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Catch up on coronavirus stories and special reports, curated by Mike Allen everyday

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Bill De Blasio. Photo: Alexi Rosenfeld/Getty Images

New York City will change admission requirements in middle and high schools to address segregation issues which have been exacerbated by the coronavirus pandemic, Mayor Bill De Blasio announced on Friday.

Why it matters: New York has one of the most segregated school systems, with students of color — particularly Black and Latino — underrepresented in selective schools.

The big picture: De Blasio, now in his 7th year in office, has received criticism from people who argue that selective schools exclude students from low-income neighborhoods because they may not have access to the tutoring necessary to take the admission tests or navigate the application process, the Wall Street Journal reports.

Details: The city will eliminate admissions screens — which consider criteria such as a student's prior state test scores, grades, attendance, punctuality and behavior — for middle schools for at least one year. Instead they will use a random lottery system to admit students.

  • High schools will be allowed to do screenings, but must publicly post their rubrics to provide transparency.
  • They are also permanently barred from prioritizing students who live in their surrounding areas.
  • The city will open up grant applications to five more districts.
  • The changes will go into effect for this year’s round of admissions and will affect around 400 of the city’s 1,800 schools' admission process, according to the N.Y. Times.
  • It will not affect admissions at the city’s specialized high schools or many of the city’s other screened high schools.

What he's saying: "I think these changes will improve justice and fairness, but they will also make the process simpler and fairer," De Blasio said.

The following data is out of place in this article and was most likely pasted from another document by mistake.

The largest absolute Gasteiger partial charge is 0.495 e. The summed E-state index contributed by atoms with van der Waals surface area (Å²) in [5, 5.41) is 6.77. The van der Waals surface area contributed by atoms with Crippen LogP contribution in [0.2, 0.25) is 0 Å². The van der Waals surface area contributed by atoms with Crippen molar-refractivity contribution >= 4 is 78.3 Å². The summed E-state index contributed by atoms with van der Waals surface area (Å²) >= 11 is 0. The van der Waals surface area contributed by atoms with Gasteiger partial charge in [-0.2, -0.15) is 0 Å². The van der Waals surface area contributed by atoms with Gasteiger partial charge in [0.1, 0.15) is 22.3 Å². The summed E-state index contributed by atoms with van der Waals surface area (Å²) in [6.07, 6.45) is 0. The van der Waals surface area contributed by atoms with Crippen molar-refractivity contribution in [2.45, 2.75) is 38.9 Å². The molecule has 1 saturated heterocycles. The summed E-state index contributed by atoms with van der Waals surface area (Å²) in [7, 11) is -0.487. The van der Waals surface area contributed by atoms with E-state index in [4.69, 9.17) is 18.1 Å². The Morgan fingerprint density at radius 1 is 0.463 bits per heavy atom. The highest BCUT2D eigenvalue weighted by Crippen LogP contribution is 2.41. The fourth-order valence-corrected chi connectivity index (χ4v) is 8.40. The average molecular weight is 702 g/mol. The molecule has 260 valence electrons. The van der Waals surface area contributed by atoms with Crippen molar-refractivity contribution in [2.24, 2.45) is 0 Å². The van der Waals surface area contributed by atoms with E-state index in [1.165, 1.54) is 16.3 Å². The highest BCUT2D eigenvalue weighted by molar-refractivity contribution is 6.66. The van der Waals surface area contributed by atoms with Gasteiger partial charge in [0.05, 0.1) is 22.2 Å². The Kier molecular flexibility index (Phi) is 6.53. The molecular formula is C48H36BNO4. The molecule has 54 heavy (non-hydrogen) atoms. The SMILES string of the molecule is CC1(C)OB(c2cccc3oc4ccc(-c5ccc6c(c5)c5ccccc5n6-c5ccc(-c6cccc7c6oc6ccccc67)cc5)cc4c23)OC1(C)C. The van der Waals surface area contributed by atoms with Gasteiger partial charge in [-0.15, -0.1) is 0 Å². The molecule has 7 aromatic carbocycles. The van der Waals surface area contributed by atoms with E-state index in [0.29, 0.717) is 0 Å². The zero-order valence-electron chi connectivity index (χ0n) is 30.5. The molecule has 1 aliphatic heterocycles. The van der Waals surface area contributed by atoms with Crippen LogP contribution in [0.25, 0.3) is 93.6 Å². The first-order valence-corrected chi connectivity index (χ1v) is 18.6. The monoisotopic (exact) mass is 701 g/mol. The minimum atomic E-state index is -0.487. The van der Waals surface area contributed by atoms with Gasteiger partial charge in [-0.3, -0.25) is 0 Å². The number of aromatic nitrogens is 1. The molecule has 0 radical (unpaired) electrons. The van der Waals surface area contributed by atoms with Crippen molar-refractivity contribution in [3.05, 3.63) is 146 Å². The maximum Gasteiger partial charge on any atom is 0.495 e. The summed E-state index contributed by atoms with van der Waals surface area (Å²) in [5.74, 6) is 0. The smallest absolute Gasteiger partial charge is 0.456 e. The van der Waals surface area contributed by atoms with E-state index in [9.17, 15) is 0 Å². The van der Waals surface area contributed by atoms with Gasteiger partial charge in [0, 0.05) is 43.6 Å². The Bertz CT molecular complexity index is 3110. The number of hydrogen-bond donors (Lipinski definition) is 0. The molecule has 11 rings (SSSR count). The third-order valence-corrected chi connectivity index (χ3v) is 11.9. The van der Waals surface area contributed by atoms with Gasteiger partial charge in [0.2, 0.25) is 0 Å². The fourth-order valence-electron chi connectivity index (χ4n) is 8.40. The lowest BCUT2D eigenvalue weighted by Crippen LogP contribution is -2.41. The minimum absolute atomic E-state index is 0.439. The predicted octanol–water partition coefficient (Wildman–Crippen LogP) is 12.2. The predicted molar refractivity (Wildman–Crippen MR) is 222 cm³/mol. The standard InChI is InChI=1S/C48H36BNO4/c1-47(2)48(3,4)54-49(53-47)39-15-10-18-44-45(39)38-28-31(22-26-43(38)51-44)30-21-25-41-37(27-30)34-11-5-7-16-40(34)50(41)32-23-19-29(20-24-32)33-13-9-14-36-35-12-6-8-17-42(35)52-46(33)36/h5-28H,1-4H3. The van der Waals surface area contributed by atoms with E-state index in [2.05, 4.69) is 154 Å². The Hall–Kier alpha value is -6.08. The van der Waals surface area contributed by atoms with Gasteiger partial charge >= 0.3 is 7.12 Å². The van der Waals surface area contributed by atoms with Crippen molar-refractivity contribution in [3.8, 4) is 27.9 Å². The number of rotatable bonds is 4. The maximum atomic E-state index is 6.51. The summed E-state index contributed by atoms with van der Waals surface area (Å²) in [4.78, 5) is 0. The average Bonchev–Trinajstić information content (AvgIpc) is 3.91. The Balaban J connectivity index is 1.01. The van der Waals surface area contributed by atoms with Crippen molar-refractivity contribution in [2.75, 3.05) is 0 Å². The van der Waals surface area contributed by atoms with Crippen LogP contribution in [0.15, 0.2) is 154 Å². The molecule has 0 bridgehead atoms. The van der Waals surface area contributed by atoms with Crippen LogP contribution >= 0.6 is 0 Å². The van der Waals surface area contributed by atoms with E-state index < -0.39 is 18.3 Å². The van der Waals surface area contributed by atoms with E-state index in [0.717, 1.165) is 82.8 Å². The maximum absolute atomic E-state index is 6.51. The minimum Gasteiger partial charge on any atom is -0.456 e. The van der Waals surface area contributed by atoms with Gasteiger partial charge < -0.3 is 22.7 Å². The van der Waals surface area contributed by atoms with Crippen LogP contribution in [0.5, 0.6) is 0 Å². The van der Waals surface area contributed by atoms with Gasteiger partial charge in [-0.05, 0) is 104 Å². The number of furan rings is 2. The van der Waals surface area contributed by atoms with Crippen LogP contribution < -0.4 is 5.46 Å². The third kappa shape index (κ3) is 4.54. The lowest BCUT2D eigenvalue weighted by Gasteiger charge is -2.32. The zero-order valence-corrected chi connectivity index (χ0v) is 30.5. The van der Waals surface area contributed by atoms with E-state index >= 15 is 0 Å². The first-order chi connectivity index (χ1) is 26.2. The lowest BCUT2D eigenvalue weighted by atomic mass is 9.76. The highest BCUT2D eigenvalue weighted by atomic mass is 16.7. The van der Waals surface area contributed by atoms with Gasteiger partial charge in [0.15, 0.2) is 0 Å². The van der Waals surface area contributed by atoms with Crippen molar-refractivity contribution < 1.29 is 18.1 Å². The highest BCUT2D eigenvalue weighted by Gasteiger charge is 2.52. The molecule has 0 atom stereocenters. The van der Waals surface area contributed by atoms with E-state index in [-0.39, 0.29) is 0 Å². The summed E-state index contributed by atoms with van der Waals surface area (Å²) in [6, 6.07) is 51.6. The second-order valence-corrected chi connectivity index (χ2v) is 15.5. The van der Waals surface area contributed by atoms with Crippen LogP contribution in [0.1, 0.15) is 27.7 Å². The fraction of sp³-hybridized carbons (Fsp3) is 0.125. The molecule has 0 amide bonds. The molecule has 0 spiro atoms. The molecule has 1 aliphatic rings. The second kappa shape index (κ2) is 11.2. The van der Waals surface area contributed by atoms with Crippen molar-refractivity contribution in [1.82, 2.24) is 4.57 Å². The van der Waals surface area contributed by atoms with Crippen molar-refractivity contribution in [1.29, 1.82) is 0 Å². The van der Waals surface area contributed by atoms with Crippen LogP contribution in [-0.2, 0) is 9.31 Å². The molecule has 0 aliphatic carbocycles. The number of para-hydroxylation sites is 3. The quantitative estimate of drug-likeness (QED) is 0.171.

Go deeper

Jan 25, 2021 - Health

The pandemic could be worsening childhood obesity

Illustration: Aïda Amer/Axios

The 10-month long school closures and the coronavirus pandemic are expected to have a big impact on childhood obesity rates.

Why it matters: About one in five children are obese in the U.S. — an all-time high — with worsening obesity rates across income and racial and ethnic groups, data from the National Health and Nutrition Examination Survey show.

Updated 45 mins ago - Politics & Policy

Coronavirus dashboard

Illustration: Annelise Capossela/Axios

  1. Health: Coronavirus cases hold steady at 65,000 per day — CDC declares racism "a serious public health threat" — WHO official: Brazil is dealing with "raging inferno" of a COVID outbreak
  2. Vaccines: America may be close to hitting a vaccine wall — Pfizer asks FDA to expand COVID vaccine authorization to adolescents — CDC says Johnson & Johnson vaccine supply will drop 80% next week.
  3. Economy: Treasury says over 156 million stimulus payments sent out since March — More government spending expected as IMF projects 6% global GDP growth.
  4. Politics: Supreme Court ends California's coronavirus restrictions on home religious meetings
  5. Variant tracker: Where different strains are spreading.

Second senior Matt Gaetz aide resigns amid federal investigation

Rep. Matt Gaetz (R-Fla.) walking out of the Capitol in January 2021. Photo: Stefani Reynolds/Bloomberg via Getty Images

Devin Murphy, Rep. Matt Gaetz's legislative director, has stepped down amid a federal investigation into sex trafficking allegations against the Florida Republican congressman, the New York Times first reported and Axios has confirmed.

The latest: "It's been real," Murphy wrote in an email, obtained by Axios, to Republican legislative directors on Saturday morning, with the subject line: "Well...bye."

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